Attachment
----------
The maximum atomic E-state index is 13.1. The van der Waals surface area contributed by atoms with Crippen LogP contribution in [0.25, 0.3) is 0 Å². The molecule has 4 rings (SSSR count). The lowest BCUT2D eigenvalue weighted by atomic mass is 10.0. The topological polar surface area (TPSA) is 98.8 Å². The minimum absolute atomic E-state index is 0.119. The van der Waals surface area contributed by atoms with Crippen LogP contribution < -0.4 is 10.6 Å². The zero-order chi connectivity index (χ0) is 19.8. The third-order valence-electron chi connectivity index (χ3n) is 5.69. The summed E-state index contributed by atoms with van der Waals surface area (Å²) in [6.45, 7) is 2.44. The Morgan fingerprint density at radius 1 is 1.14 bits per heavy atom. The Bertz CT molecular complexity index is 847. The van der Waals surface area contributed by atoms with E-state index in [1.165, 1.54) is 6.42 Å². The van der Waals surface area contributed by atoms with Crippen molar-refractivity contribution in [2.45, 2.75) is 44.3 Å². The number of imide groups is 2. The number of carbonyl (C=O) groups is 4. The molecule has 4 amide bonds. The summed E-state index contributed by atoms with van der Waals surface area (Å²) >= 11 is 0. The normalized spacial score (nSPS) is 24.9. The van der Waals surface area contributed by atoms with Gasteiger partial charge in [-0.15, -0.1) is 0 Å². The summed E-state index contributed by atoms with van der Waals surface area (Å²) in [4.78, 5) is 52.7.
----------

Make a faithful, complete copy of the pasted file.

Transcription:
The maximum atomic E-state index is 13.1. The van der Waals surface area contributed by atoms with Crippen LogP contribution in [0.25, 0.3) is 0 Å². The molecule has 4 rings (SSSR count). The lowest BCUT2D eigenvalue weighted by atomic mass is 10.0. The topological polar surface area (TPSA) is 98.8 Å². The minimum absolute atomic E-state index is 0.119. The van der Waals surface area contributed by atoms with Crippen LogP contribution < -0.4 is 10.6 Å². The zero-order chi connectivity index (χ0) is 19.8. The third-order valence-electron chi connectivity index (χ3n) is 5.69. The summed E-state index contributed by atoms with van der Waals surface area (Å²) in [6.45, 7) is 2.44. The Morgan fingerprint density at radius 1 is 1.14 bits per heavy atom. The Bertz CT molecular complexity index is 847. The van der Waals surface area contributed by atoms with E-state index in [1.165, 1.54) is 6.42 Å². The van der Waals surface area contributed by atoms with Crippen molar-refractivity contribution in [2.45, 2.75) is 44.3 Å². The number of imide groups is 2. The number of carbonyl (C=O) groups is 4. The molecule has 4 amide bonds. The summed E-state index contributed by atoms with van der Waals surface area (Å²) >= 11 is 0. The normalized spacial score (nSPS) is 24.9. The van der Waals surface area contributed by atoms with Gasteiger partial charge in [-0.15, -0.1) is 0 Å². The summed E-state index contributed by atoms with van der Waals surface area (Å²) in [4.78, 5) is 52.7.